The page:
Courtesy of pbs.org's "On Our Own Terms" website.

How do you come to realize that medical problems will lead to death? Sometimes, it happens when the physician reports a diagnosis. Sometimes, recognition dawns as energy wanes and episodes of worsened symptoms or complications come more frequently. Most adults live many months with a fatal illness and die from slowly worsening conditions. At some point, though, you realize that death is coming. This may be a difficult time, but it can end up strengthening your spirit, and your remaining time can be comfortable and meaningful.

People differ in their focus at such times. There is no one right way to live in the shadow of death. However, here are some suggested first steps for those facing a serious illness:

1. Pay attention to emotional and spiritual concerns

  • Find someone to confide in. Keep in mind that most people feel alienated, angry, or unfairly burdened at some point.
  • Talk about your feelings, if you can. Weeping or lashing out at fate are often part of living through this process.

2. Talk to your doctor and learn about your illness

You may not be able to get a precise forecast from your physician, but you do need a general sense of what to expect. The following questions can help you get started:

  • "What is the longest amount of time that I could reasonably hope for, and what is the shortest that my family should be prepared for?"
  • "What does this illness tend to do? What kinds of complications arise?"
  • "What treatments help? How much do they help? What will it be like for me to undergo treatments?"
  • "What will my last few weeks or months be like?"

These are hard questions to ask and to answer. You may find it useful to tell your nurse or doctor what you expect might happen, and then ask for corrections and further explanation.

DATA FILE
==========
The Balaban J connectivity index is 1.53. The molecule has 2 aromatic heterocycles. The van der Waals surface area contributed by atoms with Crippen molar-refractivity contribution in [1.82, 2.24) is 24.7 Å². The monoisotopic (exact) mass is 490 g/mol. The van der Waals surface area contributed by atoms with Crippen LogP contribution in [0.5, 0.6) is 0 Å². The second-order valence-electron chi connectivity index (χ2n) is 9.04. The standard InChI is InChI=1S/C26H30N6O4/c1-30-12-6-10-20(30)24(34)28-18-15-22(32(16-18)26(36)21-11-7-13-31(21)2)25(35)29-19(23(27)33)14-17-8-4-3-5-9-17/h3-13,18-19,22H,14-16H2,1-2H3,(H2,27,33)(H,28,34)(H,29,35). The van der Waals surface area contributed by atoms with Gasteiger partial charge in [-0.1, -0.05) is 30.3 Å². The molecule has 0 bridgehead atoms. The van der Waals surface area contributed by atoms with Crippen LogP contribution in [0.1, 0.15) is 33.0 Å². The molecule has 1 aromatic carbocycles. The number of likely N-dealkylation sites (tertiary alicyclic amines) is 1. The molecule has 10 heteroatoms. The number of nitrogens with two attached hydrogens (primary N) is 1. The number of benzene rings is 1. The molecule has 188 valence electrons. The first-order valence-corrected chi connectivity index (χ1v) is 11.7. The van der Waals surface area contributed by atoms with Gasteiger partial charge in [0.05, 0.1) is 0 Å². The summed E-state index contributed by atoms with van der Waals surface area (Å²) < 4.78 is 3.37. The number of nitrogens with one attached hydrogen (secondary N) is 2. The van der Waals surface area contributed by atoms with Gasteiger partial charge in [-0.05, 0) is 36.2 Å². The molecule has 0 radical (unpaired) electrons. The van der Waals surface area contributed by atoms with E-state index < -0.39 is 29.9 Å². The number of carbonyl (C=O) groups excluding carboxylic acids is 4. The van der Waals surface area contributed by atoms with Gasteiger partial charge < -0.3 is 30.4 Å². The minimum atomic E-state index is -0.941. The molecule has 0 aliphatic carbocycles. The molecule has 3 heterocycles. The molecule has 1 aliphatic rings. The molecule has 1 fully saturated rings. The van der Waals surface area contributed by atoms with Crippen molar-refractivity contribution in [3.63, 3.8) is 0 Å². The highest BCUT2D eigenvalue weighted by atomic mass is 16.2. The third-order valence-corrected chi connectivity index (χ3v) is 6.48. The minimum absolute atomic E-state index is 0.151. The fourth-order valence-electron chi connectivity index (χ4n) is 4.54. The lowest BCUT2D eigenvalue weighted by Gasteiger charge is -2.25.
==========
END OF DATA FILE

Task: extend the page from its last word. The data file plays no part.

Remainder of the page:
3. Figure out your own priorities

Sometimes you may have trouble sorting the important from the trivial. Here's a question that often helps you see what is really important: "If you knew that you were likely to die soon, what is it that would be left undone in your life?" Your answers to this question are often what you should focus on.

4. Talk to loved ones

  • Share your feelings, fears, and hopes.
  • Discuss your illness and the care you'll need.
  • Start a pattern of talking with your family about the challenges you face.
  • Try to talk some about the time when you will be gone. It makes it easier on your family to know that you care for them even then.
  • Make some specific plans for the time near death.

5. Take care of essential business

Think a bit about your work, your estate, and your responsibilities. Often you'll realize that you need to update your will, settle old debts, arrange for care for children or parents, or just help ensure that some activity you have loved well will continue.

6. Enjoy the life you have!

  • Don't waste energy and time on "keeping up appearances."
  • Don't fret over medical matters.
  • Do make plans to do the things that matter to you.

Even while survival is uncertain, say good-bye to loved ones, thank them, ask their forgiveness, and share love and memories.

Dr. Joanne Lynn is the director of the RAND Center to Improve Care for the Dying in Arlington, Va. She is also the president of Americans for Better Care of the Dying and has written two books on end-of-life care: "The Handbook for Mortals: Guidance for People facing Serious Illness" and "Improving Care at the End of Life: A Sourcebook for Managers and Clinicians."

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